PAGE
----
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Posted by Momoe Azama on

Happy 2021! Many of us have just made fierce resolutions for the new year ahead: we vow to lose weight, work out more, stop smoking. We wish you every success and satisfaction. But the truth is, most new year’s resolutions are not kept. The reason our resolutions often don’t stick is that no habit exists in isolation. Each habit is like a single thread, woven firmly into the complex fabric of who we are, reinforced by many other threads.

The Illusion of Separation

So declaring war on one thing we don’t like about ourselves is a war we probably can’t win. This approach to problem-solving by isolation is distinctly Western. Until quite recently, this has been the mind-set of Western medicine, focused purely on the patient’s symptom, separated from larger context. Contact with Traditional Chinese Medicine, Ayurveda, and other much older healing traditions has begun to broaden the way that Western medicine perceives health and wellness, and treats illness.

Although Japan is an island, suggesting isolation, Japanese culture has flowered for centuries in the knowledge that nothing is separate from anything else. To quote John Donne, “No man is an island,” even when you live on one.

Our products reflect this way of seeing. One of the ways that we approach this idea of beauty through connection is with our thoughtfully luxurious kits. Here are some scenarios that might help!

  • Challenge:

Busy big-city life = industrial impurities assault her skin every day

  • Solution:

Poreless Purity Set includes deep-cleansing Kiri Charcoal in the form of hand-crafted face soap and handmade bamboo-charcoal Konjac sponge.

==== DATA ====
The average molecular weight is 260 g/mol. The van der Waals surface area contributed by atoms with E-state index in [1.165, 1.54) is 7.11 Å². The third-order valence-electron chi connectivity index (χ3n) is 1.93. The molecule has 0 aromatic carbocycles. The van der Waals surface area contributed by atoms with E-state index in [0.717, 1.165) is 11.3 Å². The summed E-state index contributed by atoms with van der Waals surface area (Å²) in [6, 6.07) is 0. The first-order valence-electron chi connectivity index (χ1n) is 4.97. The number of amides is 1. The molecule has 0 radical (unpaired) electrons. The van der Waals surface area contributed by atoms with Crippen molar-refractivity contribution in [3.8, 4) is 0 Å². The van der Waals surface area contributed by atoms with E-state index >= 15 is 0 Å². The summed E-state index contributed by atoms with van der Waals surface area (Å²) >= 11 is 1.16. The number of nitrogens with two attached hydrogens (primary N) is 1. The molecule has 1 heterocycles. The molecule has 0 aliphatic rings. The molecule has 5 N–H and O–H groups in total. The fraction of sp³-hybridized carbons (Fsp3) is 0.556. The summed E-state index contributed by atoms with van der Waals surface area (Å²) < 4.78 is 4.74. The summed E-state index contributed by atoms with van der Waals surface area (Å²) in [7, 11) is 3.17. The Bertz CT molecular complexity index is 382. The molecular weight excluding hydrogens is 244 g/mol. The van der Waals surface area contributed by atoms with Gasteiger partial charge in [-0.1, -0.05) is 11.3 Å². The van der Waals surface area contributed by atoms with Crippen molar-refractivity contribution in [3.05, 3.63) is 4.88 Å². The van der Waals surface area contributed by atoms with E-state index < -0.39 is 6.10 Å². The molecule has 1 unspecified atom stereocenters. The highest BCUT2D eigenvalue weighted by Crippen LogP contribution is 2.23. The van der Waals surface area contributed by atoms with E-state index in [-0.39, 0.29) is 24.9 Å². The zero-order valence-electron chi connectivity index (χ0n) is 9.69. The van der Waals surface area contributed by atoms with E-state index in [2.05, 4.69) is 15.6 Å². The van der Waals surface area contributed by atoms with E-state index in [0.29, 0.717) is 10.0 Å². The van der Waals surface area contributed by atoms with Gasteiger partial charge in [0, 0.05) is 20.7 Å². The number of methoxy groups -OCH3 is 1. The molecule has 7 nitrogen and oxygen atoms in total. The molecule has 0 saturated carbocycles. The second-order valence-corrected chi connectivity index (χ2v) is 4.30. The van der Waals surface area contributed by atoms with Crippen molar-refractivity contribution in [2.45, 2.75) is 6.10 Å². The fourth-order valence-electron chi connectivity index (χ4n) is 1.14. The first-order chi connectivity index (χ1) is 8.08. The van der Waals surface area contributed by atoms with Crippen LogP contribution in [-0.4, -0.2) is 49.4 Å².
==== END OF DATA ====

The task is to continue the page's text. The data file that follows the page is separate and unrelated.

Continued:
• Challenge:

Hormonal changes = slow-down of skin’s natural sloughing process

  • Solution:

Pearlescent Purity Set includes a rich cleansing bar, and pearl-white Konjac sponge to gently exfoliate and reveal the luminosity of the skin.

Our products are uniquely effective because we understand that no skin condition exists in solitude. Our skin is only a petal’s thickness, 2 mm. This thin barrier engages in a constant dialogue with what’s happening inside us – our internal “weather” – as well as the weather we encounter in the exterior world. With this understanding, we create products not only to serve the needs of the skin, but the entire person.


Can playing a game give you better skin?

While chess is the board-game of masters in the West, its Japanese counterpart is called Go. When two players meet to play Go, the board is empty. This is so unlike the chess board, where opposing armies of bristling, royal combatants face off to start the game.

The Go board presents players with 361 open intersections, the goal being to surround and capture spaces. Plain, smooth stones (black or white) are used by both players. There is no hierarchy among the pieces, because they’re all the same. The choreography of Go is improvised, contingent upon how the players respond. By contrast, each chess piece has a specific, complex role, from Queen to pawn, and may only move in a fixed pattern. Mathematically, there are many more ways to play and win at Go than at chess, because Go relies upon interaction more than formal structure.

When we play Go, we begin to see that everything is interdependent, a function of our relationships with others. We are part of a larger reality. One moment, the cherry trees are in full bloom. Then, a sudden gust shakes the pink petals loose, and the trees are bare.

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